“Mother was a broadcaster for the BBC and my father was in the Lehi,” he says, referring to the pre-state underground militia. At the end of World War II his mother returned to England and sent him to a boarding school there. Bloch still has a British accent. After studying chemical engineering, he went to work in Iran under the shah, in the city of Isfahan. “I worked at all kinds of things I prefer not to talk about,” he says now. “It was the period when the largest refinery in the world was in Persia.”

On his way back to England from Persia, Bloch made the fateful decision to stop in Israel to visit his father. During the visit, he met his future wife, actor Miri Fabian, who appeared in “Schindler’s List.”

After deciding to remain in Israel, Bloch started his own chemical engineering company, specializing in separation of gases and other substances as well as in other technologies. It is now run by his son Dan Bloch (who also plays bass in a local indie rock band) and his daughter, director Ella Bloch. For his part, their father is now busy with his independent research and establishing the Salt Archive, which will gather all the information related to salt as a factor that caused the rise and fall of civilizations. He doesn’t have a doctorate (“Had I wasted time on a doctoral degree, I wouldn’t have come to these ideas”). No less significant is the fact that Bloch sees himself as his father’s successor.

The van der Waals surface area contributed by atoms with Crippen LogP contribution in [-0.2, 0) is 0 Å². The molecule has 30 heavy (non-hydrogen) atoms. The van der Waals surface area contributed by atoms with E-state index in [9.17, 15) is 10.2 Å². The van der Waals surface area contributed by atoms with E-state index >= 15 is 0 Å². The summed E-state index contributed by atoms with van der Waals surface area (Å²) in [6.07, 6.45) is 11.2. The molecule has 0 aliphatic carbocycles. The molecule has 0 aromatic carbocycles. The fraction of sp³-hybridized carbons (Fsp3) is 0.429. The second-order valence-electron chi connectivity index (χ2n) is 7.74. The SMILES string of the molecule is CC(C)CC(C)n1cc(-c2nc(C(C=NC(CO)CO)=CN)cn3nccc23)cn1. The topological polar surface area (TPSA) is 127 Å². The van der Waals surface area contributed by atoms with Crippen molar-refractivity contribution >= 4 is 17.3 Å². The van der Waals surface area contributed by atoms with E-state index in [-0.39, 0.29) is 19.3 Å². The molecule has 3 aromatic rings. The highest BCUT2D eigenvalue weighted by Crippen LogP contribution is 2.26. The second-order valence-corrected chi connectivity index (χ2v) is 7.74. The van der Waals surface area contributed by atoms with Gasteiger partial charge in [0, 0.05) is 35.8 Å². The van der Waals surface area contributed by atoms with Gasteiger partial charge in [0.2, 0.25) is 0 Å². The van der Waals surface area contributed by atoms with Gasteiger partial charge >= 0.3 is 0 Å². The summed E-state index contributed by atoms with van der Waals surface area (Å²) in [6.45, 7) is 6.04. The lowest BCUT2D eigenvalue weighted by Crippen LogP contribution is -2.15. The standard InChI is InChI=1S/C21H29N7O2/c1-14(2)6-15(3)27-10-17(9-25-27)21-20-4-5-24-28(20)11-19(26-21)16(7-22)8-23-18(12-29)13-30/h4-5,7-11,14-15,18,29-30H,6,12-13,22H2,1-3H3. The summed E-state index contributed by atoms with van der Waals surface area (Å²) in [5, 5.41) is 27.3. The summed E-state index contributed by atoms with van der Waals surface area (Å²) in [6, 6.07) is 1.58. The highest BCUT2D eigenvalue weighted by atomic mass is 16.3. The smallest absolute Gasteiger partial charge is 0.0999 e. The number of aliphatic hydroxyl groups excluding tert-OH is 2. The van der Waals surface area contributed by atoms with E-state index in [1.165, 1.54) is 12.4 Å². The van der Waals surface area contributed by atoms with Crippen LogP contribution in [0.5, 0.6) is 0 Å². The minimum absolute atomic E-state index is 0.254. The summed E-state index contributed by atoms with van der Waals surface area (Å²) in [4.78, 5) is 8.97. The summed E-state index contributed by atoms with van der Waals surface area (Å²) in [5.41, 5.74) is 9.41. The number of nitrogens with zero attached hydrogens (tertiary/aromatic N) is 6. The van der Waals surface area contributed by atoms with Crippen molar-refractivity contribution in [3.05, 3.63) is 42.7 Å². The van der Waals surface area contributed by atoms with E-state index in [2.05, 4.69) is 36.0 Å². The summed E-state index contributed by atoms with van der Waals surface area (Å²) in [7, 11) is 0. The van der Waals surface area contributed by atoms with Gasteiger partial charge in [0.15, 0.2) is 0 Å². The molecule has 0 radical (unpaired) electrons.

“Everything I know about salt is from him,” he says. The idea of coloring the world’s deserts white also echoes an original patent registered by his father. In order to accelerate and increase the efficiency of the evaporation of the ponds at the Dead Sea, Bloch, Sr. searched for an ideal color for the water and discovered one called “naphthol green,” for which he registered a patent.

‘I was conquered’

Moshe Bloch, born in 1902 in Sudetenland in what was then Czechoslovakia, was considered an academic star from a young age. He received a doctorate at 24 and began to work in the German chemical industry. With the rise of the Nazis, he fled in 1933 to Switzerland. According to his son, he worked on a project there that also involved Albert Einstein. Finally, he ended up in British Mandatory Palestine, where he met Palestine Potash founder Moshe Novomeysky. “He came to me and asked for my opinion. I went down to the Dead Sea: I came, I saw and I was conquered,” recalled Bloch, in an interview with Maariv in 1966 (he died in 1985).

His discoveries and inventions were not limited to the company’s core business. Bloch, Sr. was considered one of the fathers of the solar pond, which is used in the solar energy industry, and also worked on a method for producing artificial fuel with algae. He did research on reverse osmosis, which later became crucial for the desalination of seawater.

“There was a war between him and Alexander Zarchin [a Ukrainian-Israeli chemist and inventor], who found another method of desalination that was less successful. But today, reverse osmosis is used for desalination,” says Bloch, Jr.